Taking on a subject generally ignored or denied in African American cultural and literary studies, BLACK FASCISMS seeks not only to question the prominence of the Left in the political thought of a generation of writers to change how we view African American literature in general.

Following the introduction, it has the following chapters:

  1. Black Literary Fascism
  2. The Myth of Marcus Garvey: Black Fascism and Nationalism
  3. George S. Schuyler and the God of Love: Black Fascism and Mythic Violence
  4. “In Turban and Gorgeous Robe”: Claude McKay, Black Fascism, and Labor
  5. His Rod of Power: Zora Neale Hurston, Black Fascism and Culture
  6. Richard Wright’s Jealous Rebels: Black Fascism and Philosophy

Conclusion: Historical Black Fascism, Black Arts, and Beyond

For some, this is no doubt shocking and uncomfortable reading. Thompson states that his book will be controversial, because it seems to challenge the dominance and achievements of Marxism in Black American politics and culture of the period. He does not seek to deny this, but to argue that there was a significant turn away from Communism towards Fascism at the tail end of the Harlem Renaissance, and that this was no mere blip in the career of the figures discussed, as some historians and critics have claimed. It’s also remarkable, in that as victims of racism it seems to run counter to reason that Black Americans would embrace a viciously racist ideology associated with White supremacy. But by the early 1940s some Black youngsters had become so alienated from their country, that they were singing songs about how they thought they’d move to Germany because they’d be better off there. The likelihood is that these kids probably didn’t understand what Nazi Germany was really like. The Black intellectuals, who turned to Fascism, didn’t support its specific European versions. They didn’t want to become Nazis or supporters of Mussolini’s Fascists. But they took elements of generic Fascism and adapted it as a vehicle for their own nationalist aspirations and desire for pan-African racial uplift.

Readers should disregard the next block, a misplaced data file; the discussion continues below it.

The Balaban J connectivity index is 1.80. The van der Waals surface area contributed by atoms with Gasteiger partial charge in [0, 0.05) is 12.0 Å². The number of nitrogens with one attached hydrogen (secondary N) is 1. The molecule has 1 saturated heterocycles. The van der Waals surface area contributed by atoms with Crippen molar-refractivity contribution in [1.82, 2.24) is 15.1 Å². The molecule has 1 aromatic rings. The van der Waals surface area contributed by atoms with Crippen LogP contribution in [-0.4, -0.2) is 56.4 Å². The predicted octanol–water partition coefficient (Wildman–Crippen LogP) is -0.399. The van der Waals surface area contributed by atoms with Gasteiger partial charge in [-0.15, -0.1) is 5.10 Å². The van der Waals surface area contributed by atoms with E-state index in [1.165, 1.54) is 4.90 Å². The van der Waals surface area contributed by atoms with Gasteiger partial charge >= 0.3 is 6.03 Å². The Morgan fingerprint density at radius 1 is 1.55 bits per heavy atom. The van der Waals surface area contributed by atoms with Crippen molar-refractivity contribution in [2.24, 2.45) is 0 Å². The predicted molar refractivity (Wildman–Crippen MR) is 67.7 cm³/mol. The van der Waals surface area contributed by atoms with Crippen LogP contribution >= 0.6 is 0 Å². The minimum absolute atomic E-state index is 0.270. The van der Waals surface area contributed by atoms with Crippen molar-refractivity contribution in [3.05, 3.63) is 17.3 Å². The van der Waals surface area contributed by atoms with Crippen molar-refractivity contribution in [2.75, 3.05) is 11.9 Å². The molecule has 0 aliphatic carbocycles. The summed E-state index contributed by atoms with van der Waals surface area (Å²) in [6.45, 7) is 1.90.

Defining Features of Black Fascism